Pelvic fractures usually result from highenergy trauma and have a mortality rate of ~10%. The high mortality rate is a result of hemorrhage from large bleeding bony surfaces or disruption of the pelvic venous plexus. Arterial involvement, however, is seen in only 10% of all pelvic fractures. In addition, because of the high-energy trauma, pelvic fractures are frequently associated with intrapelvic and abdominal visceral trauma. Thus the workup and management of all pelvic fractures must be carried out in unison with the efforts of the entire trauma team.
The pelvic ring is made up of the sacrum and two innominate bones consisting of the ilium, ischium, and pubis. The innominate bones are joined anteriorly at the pubic symphysis and posteriorly to the sacrum at the sacroiliac joint. Transverse ligaments stabilize the symphysis pubis while the sacroiliac joint is stabilized by anterior and posterior ligaments. Disruption of a single element of the ring does not render the pelvis unstable. However, if several elements are injured the pelvis may become unstable.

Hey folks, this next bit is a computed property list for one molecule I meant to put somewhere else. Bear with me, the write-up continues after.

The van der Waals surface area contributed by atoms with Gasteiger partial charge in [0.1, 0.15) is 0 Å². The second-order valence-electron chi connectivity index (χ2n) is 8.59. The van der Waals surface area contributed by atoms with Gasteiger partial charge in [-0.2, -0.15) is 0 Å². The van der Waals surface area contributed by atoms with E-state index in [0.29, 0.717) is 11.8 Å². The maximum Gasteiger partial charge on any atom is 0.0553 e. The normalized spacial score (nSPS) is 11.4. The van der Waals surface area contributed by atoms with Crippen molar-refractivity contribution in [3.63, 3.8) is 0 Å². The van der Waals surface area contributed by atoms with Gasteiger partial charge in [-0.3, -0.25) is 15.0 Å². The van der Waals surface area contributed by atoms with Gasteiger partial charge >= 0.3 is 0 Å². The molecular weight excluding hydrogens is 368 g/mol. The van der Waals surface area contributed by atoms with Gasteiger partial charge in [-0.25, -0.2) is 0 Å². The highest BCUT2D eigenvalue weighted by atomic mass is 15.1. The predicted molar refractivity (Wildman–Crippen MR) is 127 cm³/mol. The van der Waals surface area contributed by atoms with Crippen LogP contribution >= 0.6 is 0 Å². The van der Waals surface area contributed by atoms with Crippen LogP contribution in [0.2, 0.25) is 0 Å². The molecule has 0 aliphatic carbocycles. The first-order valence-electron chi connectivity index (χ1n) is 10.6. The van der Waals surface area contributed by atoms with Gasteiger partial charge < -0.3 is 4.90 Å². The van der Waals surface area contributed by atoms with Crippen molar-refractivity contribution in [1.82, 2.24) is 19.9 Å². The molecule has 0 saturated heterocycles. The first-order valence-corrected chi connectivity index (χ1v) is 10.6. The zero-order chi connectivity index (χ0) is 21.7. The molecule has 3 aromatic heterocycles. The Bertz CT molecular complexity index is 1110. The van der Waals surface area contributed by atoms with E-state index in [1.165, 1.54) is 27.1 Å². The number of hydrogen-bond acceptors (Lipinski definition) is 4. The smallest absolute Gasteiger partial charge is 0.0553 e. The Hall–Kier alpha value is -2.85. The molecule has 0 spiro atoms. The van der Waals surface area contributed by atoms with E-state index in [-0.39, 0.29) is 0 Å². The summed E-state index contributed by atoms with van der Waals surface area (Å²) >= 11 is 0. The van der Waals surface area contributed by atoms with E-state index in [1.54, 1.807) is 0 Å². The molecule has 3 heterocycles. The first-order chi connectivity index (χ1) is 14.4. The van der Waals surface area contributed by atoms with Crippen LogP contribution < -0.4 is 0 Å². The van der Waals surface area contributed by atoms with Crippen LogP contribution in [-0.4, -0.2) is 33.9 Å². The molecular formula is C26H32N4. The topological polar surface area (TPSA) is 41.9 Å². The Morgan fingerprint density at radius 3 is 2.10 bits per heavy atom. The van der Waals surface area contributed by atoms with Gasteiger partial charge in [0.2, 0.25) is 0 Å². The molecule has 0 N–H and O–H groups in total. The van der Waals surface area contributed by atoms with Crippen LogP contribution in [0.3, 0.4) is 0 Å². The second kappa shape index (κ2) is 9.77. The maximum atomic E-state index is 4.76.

The immediate goals of pelvic fracture management are hemodynamic stability, prevention of septic sequelae, and stabilization of the fracture to allow early patient mobility. Pelvic fractures can be classified into three main groups, stable, partially stable, and unstable, based on fracture pattern and associated soft tissue injury.
KeywordsPelvic Fracture Pubic Symphysis Pelvic Ring Lateral Compression Pubic Rami
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